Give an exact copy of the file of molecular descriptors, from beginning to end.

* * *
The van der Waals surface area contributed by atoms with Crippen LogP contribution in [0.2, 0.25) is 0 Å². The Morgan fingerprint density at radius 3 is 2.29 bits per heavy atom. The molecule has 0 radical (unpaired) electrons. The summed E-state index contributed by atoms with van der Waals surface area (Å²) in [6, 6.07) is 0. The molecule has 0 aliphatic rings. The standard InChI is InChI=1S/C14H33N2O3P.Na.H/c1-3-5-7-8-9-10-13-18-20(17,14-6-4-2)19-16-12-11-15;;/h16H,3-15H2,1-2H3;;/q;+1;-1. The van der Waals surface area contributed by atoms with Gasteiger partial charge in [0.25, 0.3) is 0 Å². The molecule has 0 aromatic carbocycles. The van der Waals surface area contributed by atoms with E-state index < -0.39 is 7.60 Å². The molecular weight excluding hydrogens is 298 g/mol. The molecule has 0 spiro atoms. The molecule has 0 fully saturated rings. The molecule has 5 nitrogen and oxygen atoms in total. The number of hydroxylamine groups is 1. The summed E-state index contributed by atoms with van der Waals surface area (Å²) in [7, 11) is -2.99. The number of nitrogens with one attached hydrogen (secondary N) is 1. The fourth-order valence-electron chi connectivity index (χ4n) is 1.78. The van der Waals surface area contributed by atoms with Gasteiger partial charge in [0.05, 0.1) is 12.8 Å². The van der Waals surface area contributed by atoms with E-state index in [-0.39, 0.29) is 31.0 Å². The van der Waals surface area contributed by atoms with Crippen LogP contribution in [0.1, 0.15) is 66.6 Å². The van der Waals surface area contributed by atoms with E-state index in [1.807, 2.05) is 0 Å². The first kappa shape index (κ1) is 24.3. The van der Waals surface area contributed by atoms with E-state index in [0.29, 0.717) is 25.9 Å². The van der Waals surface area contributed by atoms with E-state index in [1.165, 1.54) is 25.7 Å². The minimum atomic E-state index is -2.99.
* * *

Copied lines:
The van der Waals surface area contributed by atoms with Crippen LogP contribution in [0.2, 0.25) is 0 Å². The Morgan fingerprint density at radius 3 is 2.29 bits per heavy atom. The molecule has 0 radical (unpaired) electrons. The summed E-state index contributed by atoms with van der Waals surface area (Å²) in [6, 6.07) is 0. The molecule has 0 aliphatic rings. The standard InChI is InChI=1S/C14H33N2O3P.Na.H/c1-3-5-7-8-9-10-13-18-20(17,14-6-4-2)19-16-12-11-15;;/h16H,3-15H2,1-2H3;;/q;+1;-1. The van der Waals surface area contributed by atoms with Gasteiger partial charge in [0.25, 0.3) is 0 Å². The molecule has 0 aromatic carbocycles. The van der Waals surface area contributed by atoms with E-state index < -0.39 is 7.60 Å². The molecular weight excluding hydrogens is 298 g/mol. The molecule has 0 spiro atoms. The molecule has 0 fully saturated rings. The molecule has 5 nitrogen and oxygen atoms in total. The number of hydroxylamine groups is 1. The summed E-state index contributed by atoms with van der Waals surface area (Å²) in [7, 11) is -2.99. The number of nitrogens with one attached hydrogen (secondary N) is 1. The fourth-order valence-electron chi connectivity index (χ4n) is 1.78. The van der Waals surface area contributed by atoms with Gasteiger partial charge in [0.05, 0.1) is 12.8 Å². The van der Waals surface area contributed by atoms with E-state index in [-0.39, 0.29) is 31.0 Å². The van der Waals surface area contributed by atoms with Crippen LogP contribution in [0.1, 0.15) is 66.6 Å². The van der Waals surface area contributed by atoms with E-state index in [1.807, 2.05) is 0 Å². The first kappa shape index (κ1) is 24.3. The van der Waals surface area contributed by atoms with E-state index in [0.29, 0.717) is 25.9 Å². The van der Waals surface area contributed by atoms with E-state index in [1.165, 1.54) is 25.7 Å². The minimum atomic E-state index is -2.99.